SP3 - SYMPATH

Systems-medical analysis and modelling of pneumonia-aggravated atherosclerosis

In SP3 of the SYMPATH consortium we combine comprehensive clinical and epidemiological data with time-series data of mice experiments to develop a systems-biological understanding of pneumonia-aggravated atherosclerosis. We aim at constructing models to simulate the effects of different therapeutic and preventive measures in order to develop improved treatment and surveillance strategies for pneumonia patients.
We first perform comprehensive analyses of the clinical and epidemiological data of several cohorts, which are available through SP1 and which will be completed in the framework of the project. Specifically, we analyze the relationships among several omics layers including genetics, transcriptomics, lipidomics, metabolomics and cytokines and their relationships to clinical cross-sectional and longitudinal outcomes. By this approach, we aim at identifying causal mechanisms which are of relevance for the disease course. Then, these mechanisms will be incorporated into the developed mechanistic models. We also plan to validate identified causal relationships in animal experiments in SP2.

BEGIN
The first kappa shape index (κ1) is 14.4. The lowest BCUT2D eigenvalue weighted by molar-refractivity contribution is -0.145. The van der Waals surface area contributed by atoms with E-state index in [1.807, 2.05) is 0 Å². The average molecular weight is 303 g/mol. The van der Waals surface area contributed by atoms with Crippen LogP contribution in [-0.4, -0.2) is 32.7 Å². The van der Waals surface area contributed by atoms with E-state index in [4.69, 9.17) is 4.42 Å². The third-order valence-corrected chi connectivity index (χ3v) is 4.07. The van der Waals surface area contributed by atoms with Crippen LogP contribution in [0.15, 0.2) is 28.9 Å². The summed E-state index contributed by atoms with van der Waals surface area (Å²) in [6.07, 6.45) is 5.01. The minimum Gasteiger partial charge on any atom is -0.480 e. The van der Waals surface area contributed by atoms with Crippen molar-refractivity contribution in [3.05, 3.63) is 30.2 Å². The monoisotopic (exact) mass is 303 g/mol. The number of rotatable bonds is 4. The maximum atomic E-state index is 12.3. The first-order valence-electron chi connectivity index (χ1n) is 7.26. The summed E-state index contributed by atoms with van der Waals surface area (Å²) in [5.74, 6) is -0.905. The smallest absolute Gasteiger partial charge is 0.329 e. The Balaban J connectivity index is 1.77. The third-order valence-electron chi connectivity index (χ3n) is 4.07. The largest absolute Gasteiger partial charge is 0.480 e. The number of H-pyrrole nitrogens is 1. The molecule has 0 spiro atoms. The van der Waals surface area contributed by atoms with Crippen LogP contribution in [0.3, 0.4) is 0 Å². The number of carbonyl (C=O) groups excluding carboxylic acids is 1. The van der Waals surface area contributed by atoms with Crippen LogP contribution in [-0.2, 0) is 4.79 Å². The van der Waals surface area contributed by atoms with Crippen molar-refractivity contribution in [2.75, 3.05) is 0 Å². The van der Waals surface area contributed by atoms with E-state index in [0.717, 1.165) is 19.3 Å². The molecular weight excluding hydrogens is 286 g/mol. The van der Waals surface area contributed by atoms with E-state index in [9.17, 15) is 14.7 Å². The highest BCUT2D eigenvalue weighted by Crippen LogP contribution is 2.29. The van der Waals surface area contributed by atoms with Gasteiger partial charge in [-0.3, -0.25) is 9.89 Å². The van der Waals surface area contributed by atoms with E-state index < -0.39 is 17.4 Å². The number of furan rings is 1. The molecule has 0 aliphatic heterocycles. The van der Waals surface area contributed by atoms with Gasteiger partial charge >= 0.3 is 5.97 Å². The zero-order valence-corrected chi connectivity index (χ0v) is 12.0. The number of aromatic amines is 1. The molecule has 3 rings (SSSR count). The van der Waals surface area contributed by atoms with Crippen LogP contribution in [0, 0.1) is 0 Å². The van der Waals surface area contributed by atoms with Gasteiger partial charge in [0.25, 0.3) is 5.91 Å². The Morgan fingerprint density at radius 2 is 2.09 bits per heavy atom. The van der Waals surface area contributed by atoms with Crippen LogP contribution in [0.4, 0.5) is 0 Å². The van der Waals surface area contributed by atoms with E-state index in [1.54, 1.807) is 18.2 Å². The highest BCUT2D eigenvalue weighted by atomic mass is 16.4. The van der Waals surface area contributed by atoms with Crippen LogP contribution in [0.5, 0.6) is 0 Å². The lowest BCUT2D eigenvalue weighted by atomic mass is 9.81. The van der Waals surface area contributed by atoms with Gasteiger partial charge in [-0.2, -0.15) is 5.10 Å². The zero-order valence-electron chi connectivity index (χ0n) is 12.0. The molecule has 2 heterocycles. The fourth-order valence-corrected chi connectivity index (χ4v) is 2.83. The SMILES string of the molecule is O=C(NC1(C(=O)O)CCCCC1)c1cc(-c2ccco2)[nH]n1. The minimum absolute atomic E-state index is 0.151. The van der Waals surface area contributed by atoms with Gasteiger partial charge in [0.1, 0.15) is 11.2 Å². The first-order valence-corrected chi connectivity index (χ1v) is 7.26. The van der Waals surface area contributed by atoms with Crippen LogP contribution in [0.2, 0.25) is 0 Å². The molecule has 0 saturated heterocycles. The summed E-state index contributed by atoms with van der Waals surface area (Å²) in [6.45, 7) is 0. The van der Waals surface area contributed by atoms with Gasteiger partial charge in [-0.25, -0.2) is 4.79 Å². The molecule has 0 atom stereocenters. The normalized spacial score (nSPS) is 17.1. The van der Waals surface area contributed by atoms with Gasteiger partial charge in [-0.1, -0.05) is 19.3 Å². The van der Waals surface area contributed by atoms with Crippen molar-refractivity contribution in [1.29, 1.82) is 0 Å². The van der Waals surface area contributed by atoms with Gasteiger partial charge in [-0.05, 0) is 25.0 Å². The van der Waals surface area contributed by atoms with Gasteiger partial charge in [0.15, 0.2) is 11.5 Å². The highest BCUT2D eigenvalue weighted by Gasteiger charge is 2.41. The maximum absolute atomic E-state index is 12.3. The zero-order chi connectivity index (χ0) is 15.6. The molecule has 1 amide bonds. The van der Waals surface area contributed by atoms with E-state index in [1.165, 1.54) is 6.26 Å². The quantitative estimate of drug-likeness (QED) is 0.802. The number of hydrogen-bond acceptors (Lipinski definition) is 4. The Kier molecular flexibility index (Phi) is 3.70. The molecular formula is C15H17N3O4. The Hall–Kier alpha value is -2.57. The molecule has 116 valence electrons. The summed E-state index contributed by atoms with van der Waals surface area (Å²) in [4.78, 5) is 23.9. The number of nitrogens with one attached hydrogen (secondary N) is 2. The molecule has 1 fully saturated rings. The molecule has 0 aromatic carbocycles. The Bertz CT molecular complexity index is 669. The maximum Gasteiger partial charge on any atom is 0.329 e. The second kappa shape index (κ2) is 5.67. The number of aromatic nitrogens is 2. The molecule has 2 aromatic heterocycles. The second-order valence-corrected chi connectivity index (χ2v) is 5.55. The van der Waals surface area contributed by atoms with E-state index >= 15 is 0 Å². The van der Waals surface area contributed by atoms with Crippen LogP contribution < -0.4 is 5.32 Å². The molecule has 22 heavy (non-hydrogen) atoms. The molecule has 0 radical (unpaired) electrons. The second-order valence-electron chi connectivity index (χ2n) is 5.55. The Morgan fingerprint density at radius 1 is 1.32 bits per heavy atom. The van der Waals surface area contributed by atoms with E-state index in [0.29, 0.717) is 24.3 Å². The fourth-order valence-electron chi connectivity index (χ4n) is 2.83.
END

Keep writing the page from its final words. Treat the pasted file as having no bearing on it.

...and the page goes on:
In parallel, we develop mechanistic differential equations models of pneumonia-aggravated atherosclerosis in mice. These models will be built as extensions of already established models of local and systemic inflammation during pneumonia. Based on the time-series data developed in SP2, we will derive suitable model assumptions and will calibrate the model. Conversely, model predictions can be validated in additional experiments.  We plan a step-wise model-building process including inflammation, formation and progression of atherosclerotic lesions and stability of plaques considering risk factors. Using the identified causal relationships in humans, we plan to translate the model to the human situation and to calibrate it on the basis of follow-up data collected in SP1.

 

Approach of sub-project 3 Systems-biological Modelling: Based on time-series data developed in SP2, we construct biomathematical models of pneumonia-aggravated atherosclerosis. In parallel, we perform systems-biological analyses of multi-omics data in several clinical and epidemiological cohorts (SP1) to identify possible pathomechanistic relationships to be included into the models.